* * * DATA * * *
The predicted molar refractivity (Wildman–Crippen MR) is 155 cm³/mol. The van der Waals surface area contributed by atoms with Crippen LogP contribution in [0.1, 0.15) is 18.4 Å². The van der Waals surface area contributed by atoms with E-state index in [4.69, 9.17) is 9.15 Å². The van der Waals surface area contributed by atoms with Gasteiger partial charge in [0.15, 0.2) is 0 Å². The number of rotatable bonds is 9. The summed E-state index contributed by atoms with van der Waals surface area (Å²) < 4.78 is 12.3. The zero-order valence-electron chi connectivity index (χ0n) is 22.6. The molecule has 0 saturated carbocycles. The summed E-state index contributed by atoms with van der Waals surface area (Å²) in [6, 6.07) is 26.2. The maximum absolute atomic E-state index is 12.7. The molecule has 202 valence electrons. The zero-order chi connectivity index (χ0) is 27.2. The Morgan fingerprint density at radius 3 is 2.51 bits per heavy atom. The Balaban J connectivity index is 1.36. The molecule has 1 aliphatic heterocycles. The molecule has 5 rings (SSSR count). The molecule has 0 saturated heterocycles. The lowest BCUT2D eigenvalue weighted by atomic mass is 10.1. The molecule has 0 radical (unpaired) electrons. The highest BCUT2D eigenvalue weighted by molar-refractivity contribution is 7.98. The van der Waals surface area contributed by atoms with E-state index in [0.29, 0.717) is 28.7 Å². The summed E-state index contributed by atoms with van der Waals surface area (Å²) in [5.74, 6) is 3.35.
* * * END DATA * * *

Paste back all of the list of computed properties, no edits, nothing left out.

The predicted molar refractivity (Wildman–Crippen MR) is 155 cm³/mol. The van der Waals surface area contributed by atoms with Crippen LogP contribution in [0.1, 0.15) is 18.4 Å². The van der Waals surface area contributed by atoms with E-state index in [4.69, 9.17) is 9.15 Å². The van der Waals surface area contributed by atoms with Gasteiger partial charge in [0.15, 0.2) is 0 Å². The number of rotatable bonds is 9. The summed E-state index contributed by atoms with van der Waals surface area (Å²) < 4.78 is 12.3. The zero-order valence-electron chi connectivity index (χ0n) is 22.6. The molecule has 0 saturated carbocycles. The summed E-state index contributed by atoms with van der Waals surface area (Å²) in [6, 6.07) is 26.2. The maximum absolute atomic E-state index is 12.7. The molecule has 202 valence electrons. The zero-order chi connectivity index (χ0) is 27.2. The Morgan fingerprint density at radius 3 is 2.51 bits per heavy atom. The Balaban J connectivity index is 1.36. The molecule has 1 aliphatic heterocycles. The molecule has 5 rings (SSSR count). The molecule has 0 saturated heterocycles. The lowest BCUT2D eigenvalue weighted by atomic mass is 10.1. The molecule has 0 radical (unpaired) electrons. The highest BCUT2D eigenvalue weighted by molar-refractivity contribution is 7.98. The van der Waals surface area contributed by atoms with E-state index in [0.29, 0.717) is 28.7 Å². The summed E-state index contributed by atoms with van der Waals surface area (Å²) in [5.74, 6) is 3.35.